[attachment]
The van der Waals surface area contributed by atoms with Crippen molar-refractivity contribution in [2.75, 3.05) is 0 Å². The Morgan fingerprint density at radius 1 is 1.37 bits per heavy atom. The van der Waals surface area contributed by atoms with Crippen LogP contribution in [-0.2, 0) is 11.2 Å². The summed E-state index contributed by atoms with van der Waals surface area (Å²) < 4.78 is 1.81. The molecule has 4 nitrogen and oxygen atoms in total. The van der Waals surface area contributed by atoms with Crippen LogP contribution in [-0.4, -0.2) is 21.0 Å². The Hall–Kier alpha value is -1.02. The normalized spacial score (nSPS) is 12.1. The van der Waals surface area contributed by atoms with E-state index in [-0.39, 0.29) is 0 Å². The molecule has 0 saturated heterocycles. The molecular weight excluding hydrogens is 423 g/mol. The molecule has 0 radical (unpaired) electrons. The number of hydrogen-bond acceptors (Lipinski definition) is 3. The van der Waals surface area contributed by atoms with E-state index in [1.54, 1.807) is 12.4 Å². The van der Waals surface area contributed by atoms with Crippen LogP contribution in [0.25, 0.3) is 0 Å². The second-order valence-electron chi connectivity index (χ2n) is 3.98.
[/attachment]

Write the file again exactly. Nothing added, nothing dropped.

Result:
The van der Waals surface area contributed by atoms with Crippen molar-refractivity contribution in [2.75, 3.05) is 0 Å². The Morgan fingerprint density at radius 1 is 1.37 bits per heavy atom. The van der Waals surface area contributed by atoms with Crippen LogP contribution in [-0.2, 0) is 11.2 Å². The summed E-state index contributed by atoms with van der Waals surface area (Å²) < 4.78 is 1.81. The molecule has 4 nitrogen and oxygen atoms in total. The van der Waals surface area contributed by atoms with Crippen LogP contribution in [-0.4, -0.2) is 21.0 Å². The Hall–Kier alpha value is -1.02. The normalized spacial score (nSPS) is 12.1. The van der Waals surface area contributed by atoms with E-state index in [-0.39, 0.29) is 0 Å². The molecule has 0 saturated heterocycles. The molecular weight excluding hydrogens is 423 g/mol. The molecule has 0 radical (unpaired) electrons. The number of hydrogen-bond acceptors (Lipinski definition) is 3. The van der Waals surface area contributed by atoms with E-state index in [1.54, 1.807) is 12.4 Å². The van der Waals surface area contributed by atoms with Crippen LogP contribution in [0.25, 0.3) is 0 Å². The second-order valence-electron chi connectivity index (χ2n) is 3.98.